*S(1) 6= ∅. More* *generally, the sets L*

*a*

*, L*

*b*

*, L*

*c*

*⊆ R given by L*

*a*

*= {u ∈ R : there is v ∈ R such* *that if a*

_{α}*= (v, u) then {a*

_{α}*} × B*

_{α}*∩* S

*S(1) 6= ∅ or {a*

_{α}*} × C*

_{α}*∩ S(3) 6= ∅},* *L*

*b*

*= {u ∈ R : there is v ∈ R such that if b*

*α*

*= (v, u) then A*

*α*

*× {b*

*α*

*} ∩ S(1)* *6= ∅ or {b*

_{α}*} × C*

_{α}*∩* S

*S(2) 6= ∅}, and L*

_{c}*= {u ∈ R : there is v ∈ R such that*

*if c*

*α*

*= (v, u) then A*

*α*

*× {c*

*α*

*} ∩ S(3) 6= ∅ or B*

*α*

*× {c*

*α*

*} ∩ S(2) 6= ∅} all have* fewer than c points.

*Let L = L*

_{a}*∪ L*

_{b}*∪ L*

_{c}*; then L has fewer than c points. Now choose t ∈* **R\(K ∪ L ∪ B). Since t 6∈ B, dim P**

**R\(K ∪ L ∪ B). Since t 6∈ B, dim P**

_{t}*\B*

_{t}*≥ 2; in particular, (P*

_{t}*\B*

_{t}*)\g*

_{α}*6= ∅.*

*Choose (a, t, b, t, c, t) ∈ (P*

*t*

*\B*

*t*

*)\g*

*α*

*, and let a*

*α*

*= (a, t), b*

*α*

*= (b, t), and* *c*

_{α}*= (c, t). Then (i) is satisfied since t 6∈ K; (iii) is obviously satisfied. We* *check (ii) is satisfied in the case of A*

_{α+1}*× B*

_{α+1}## . We have, by assumption, *A*

*α*

*× B*

*α*

*∩* S

*S(1) = ∅. Since t 6∈ L*

*a*

*∪ L*

*b*

*, it follows that {a*

*α*

*} × B*

*α*

*∩* S *S(1) = ∅ = A*

_{α}*× {b*

_{α}*}. We need only check that (a*

_{α}*, b*

_{α}*) 6∈* S

*S(1); if* *(a, t, b, t) ∈* S

*S(1) we would have (a, t, b, t, c, t) ∈ B*

*t*

## , which is not possible.

## The other cases are checked similarly.

**3. Questions. The first question is the ultimate goal.**

## Question 1. Is the conjecture true or false? If it is false, what is the correct conjecture?

## Question 1 may be very difficult. There are other interesting parts of the Conjecture. A couple of them are contained in:

*Question 2. Given k and n k, is there X such that dim X*

^{r}*= k if* *r < n, and dim X*

^{n}*> k? More specifically, is there a space X*

*n*

## , for each *n > 3, such that dim X*

_{n}

^{r}*= 1 if r < n and dim X*

_{n}

^{n}## = 2? Our example in *Section 2 is X*

3## .

*Question 3. Is there a space X such that, for infinitely many k, dim X*

^{k}*= dim X*

^{k+1}*< dim X*

^{k+2}*? Note that if 1 = dim X = dim X*

^{2}

## , and 2 = *dim X*

^{3}

*, and dim X*

^{ω}*= ∞, then X is such an example, since dim X*

^{2m}*≤* *dim(X*

^{2}

## )

^{m}*≤ m, so half the time dim X*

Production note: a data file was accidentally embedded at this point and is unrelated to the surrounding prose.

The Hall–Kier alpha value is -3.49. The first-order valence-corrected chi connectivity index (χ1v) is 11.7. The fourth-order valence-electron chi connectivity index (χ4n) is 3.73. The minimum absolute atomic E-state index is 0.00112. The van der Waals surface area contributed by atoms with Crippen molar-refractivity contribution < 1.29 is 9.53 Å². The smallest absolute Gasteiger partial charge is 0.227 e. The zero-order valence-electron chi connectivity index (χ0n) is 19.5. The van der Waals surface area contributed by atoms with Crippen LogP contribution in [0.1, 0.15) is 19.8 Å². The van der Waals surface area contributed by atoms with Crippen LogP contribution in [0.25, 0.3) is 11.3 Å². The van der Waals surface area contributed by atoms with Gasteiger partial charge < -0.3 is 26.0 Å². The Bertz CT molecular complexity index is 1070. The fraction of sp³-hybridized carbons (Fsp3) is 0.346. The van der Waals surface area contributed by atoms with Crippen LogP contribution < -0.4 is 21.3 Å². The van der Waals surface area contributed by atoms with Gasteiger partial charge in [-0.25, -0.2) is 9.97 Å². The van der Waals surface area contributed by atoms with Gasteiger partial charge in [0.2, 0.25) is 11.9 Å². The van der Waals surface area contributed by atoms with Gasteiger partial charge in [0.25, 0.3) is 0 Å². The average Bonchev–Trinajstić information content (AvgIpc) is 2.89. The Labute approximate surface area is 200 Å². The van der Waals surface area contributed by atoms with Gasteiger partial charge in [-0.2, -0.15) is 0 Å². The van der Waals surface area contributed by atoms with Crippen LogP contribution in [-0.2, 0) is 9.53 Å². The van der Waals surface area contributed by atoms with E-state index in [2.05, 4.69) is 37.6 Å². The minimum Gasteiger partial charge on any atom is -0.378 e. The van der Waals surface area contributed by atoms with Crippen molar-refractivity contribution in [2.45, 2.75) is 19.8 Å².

^{m}*= dim X*

^{m+1}## .

*Question 4. Suppose D = {d*

_{n}*: n ∈ N} and E = {e*

_{n}*: n ∈ N} are* *allowable sequences. Is D + E = {d*

_{n}*+ e*

_{n}*: n ∈ N} allowable? This question* is due to Jim Lawrence. Any sequences built in a nontrivial way from old sequences would be interesting.

*For a finite-dimensional separable metric space X, let e(X) = min{n :* *X embeds in R*

^{n}*}. We will call e(X) the embedding number for X.*

*Question 5. What are the possibilities for the sequence e(X), e(X*

^{2}

*),* *e(X*

^{3}

*), . . .? The embedding number sequences are related to allowable se-* *quences since dim X ≤ e(X) ≤ 2 dim X + 1. The results in [DRS], [Sp] and* [K], along with that in [L], suggest that, at least for locally compact spaces, the connection may be stronger, while the result in [Ku2] shows it is not as strong in the general case.

## Hattori [H] showed that examples with the properties of those found in

## [Ku1] can be chosen to be topological groups.

## Question 6. Can any allowable sequence be realized by a topological group? If so, a precompact topological group? Less generally, can any of the allowable sequences realized by base spaces be realized by topological groups (precompact topological groups)?

**References**

[AK] *R. D. A n d e r s o n and J. E. K e i s l e r, An example in dimension theory, Proc.*

Amer. Math. Soc. 18 (1967), 709–713.

[DRS] A. D r a n i s h n i k o v, D. R e p o vˇs and E. ˇ*Sˇce p i n, On intersections of compacta of*
*complementary dimensions in Euclidean space, Topology Appl. 38 (1991), 237–*

253.

[E] *R. E n g e l k i n g, Dimension Theory, North-Holland, Amsterdam, 1978.*

[H] *Y. H a t t o r i, Dimension and products of topological groups, Yokohama Math. J.*

42 (1994), 31–40.

[K] *J. K r a s i n k i e w i c z, Imbeddings into R*^{n}*and dimension of products, Fund. Math.*

133 (1989), 247–253.

[Ku1] *J. K u l e s z a, Dimension and infinite products in separable metric spaces, Proc.*

Amer. Math. Soc. 110 (1990), 557–563.

[Ku2] *—, A counterexample to the extension of a product theorem in dimension theory*
*to the noncompact case, preprint.*

[L] *J. L u u k k a i n e n, Embeddings of n-dimensional locally compact metric spaces to*
*2n-manifolds, Math. Scand. 68 (1991), 193–209.*

[Sp] **S. S p i e ż, The structure of compacta satisfying dim(X × X) < 2 dim X, Fund.**

Math. 135 (1990), 127–145.

George Mason University Fairfax, Virginia

U.S.A.

E-mail: jkulesza@gmu.edu

*Received 4 September 1995;*

*in revised form 17 November 1995*